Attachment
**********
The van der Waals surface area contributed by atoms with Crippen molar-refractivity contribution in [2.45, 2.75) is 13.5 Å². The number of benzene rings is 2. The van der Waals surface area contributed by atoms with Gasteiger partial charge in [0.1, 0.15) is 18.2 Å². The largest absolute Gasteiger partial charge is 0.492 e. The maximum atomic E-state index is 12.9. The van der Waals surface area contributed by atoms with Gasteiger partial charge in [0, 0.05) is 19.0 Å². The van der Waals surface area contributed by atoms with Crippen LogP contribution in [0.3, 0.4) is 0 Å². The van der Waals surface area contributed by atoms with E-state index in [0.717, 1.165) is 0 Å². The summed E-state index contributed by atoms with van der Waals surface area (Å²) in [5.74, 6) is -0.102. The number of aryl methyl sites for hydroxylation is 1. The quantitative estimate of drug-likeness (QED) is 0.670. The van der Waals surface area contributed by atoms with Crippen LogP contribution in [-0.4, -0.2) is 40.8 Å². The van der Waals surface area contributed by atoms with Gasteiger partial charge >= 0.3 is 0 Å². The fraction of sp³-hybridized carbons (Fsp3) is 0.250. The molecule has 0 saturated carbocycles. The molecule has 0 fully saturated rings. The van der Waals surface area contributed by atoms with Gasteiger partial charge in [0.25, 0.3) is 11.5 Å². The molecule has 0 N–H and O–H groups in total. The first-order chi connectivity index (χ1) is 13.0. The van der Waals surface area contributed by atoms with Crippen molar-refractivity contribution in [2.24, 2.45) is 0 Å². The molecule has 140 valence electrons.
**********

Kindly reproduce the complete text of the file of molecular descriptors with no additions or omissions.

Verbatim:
The van der Waals surface area contributed by atoms with Crippen molar-refractivity contribution in [2.45, 2.75) is 13.5 Å². The number of benzene rings is 2. The van der Waals surface area contributed by atoms with Gasteiger partial charge in [0.1, 0.15) is 18.2 Å². The largest absolute Gasteiger partial charge is 0.492 e. The maximum atomic E-state index is 12.9. The van der Waals surface area contributed by atoms with Gasteiger partial charge in [0, 0.05) is 19.0 Å². The van der Waals surface area contributed by atoms with Crippen LogP contribution in [0.3, 0.4) is 0 Å². The van der Waals surface area contributed by atoms with E-state index in [0.717, 1.165) is 0 Å². The summed E-state index contributed by atoms with van der Waals surface area (Å²) in [5.74, 6) is -0.102. The number of aryl methyl sites for hydroxylation is 1. The quantitative estimate of drug-likeness (QED) is 0.670. The van der Waals surface area contributed by atoms with Crippen LogP contribution in [-0.4, -0.2) is 40.8 Å². The van der Waals surface area contributed by atoms with Gasteiger partial charge >= 0.3 is 0 Å². The fraction of sp³-hybridized carbons (Fsp3) is 0.250. The molecule has 0 saturated carbocycles. The molecule has 0 fully saturated rings. The van der Waals surface area contributed by atoms with Gasteiger partial charge in [0.25, 0.3) is 11.5 Å². The molecule has 0 N–H and O–H groups in total. The first-order chi connectivity index (χ1) is 13.0. The van der Waals surface area contributed by atoms with Crippen molar-refractivity contribution in [2.24, 2.45) is 0 Å². The molecule has 140 valence electrons.